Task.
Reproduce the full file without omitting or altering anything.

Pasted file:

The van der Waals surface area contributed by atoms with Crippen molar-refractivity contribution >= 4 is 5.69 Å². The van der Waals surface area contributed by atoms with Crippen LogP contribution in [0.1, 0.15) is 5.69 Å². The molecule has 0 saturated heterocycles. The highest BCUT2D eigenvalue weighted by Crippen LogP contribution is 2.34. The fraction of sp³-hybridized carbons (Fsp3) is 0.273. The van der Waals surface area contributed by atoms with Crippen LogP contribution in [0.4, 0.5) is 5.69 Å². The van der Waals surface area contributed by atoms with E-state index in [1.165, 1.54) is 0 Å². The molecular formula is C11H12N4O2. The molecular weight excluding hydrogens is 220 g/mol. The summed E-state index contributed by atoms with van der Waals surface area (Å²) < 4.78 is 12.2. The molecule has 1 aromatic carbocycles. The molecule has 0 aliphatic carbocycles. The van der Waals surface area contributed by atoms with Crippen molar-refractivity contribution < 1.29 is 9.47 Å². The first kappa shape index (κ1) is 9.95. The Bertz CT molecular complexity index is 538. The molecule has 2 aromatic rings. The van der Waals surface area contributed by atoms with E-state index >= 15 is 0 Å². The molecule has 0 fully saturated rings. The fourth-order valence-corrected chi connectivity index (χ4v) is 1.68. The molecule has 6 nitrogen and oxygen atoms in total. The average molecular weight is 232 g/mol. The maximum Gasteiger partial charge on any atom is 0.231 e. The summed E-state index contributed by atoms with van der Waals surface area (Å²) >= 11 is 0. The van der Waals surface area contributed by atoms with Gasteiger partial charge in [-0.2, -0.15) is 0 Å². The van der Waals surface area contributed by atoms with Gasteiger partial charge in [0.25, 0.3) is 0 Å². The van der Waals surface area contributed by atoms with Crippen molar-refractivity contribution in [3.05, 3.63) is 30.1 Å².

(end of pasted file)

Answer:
The van der Waals surface area contributed by atoms with Crippen molar-refractivity contribution >= 4 is 5.69 Å². The van der Waals surface area contributed by atoms with Crippen LogP contribution in [0.1, 0.15) is 5.69 Å². The molecule has 0 saturated heterocycles. The highest BCUT2D eigenvalue weighted by Crippen LogP contribution is 2.34. The fraction of sp³-hybridized carbons (Fsp3) is 0.273. The van der Waals surface area contributed by atoms with Crippen LogP contribution in [0.4, 0.5) is 5.69 Å². The van der Waals surface area contributed by atoms with E-state index in [1.165, 1.54) is 0 Å². The molecular formula is C11H12N4O2. The molecular weight excluding hydrogens is 220 g/mol. The summed E-state index contributed by atoms with van der Waals surface area (Å²) < 4.78 is 12.2. The molecule has 1 aromatic carbocycles. The molecule has 0 aliphatic carbocycles. The van der Waals surface area contributed by atoms with Crippen molar-refractivity contribution < 1.29 is 9.47 Å². The first kappa shape index (κ1) is 9.95. The Bertz CT molecular complexity index is 538. The molecule has 2 aromatic rings. The van der Waals surface area contributed by atoms with E-state index >= 15 is 0 Å². The molecule has 0 fully saturated rings. The fourth-order valence-corrected chi connectivity index (χ4v) is 1.68. The molecule has 6 nitrogen and oxygen atoms in total. The average molecular weight is 232 g/mol. The maximum Gasteiger partial charge on any atom is 0.231 e. The summed E-state index contributed by atoms with van der Waals surface area (Å²) >= 11 is 0. The van der Waals surface area contributed by atoms with Gasteiger partial charge in [-0.2, -0.15) is 0 Å². The van der Waals surface area contributed by atoms with Gasteiger partial charge in [0.25, 0.3) is 0 Å². The van der Waals surface area contributed by atoms with Crippen molar-refractivity contribution in [3.05, 3.63) is 30.1 Å².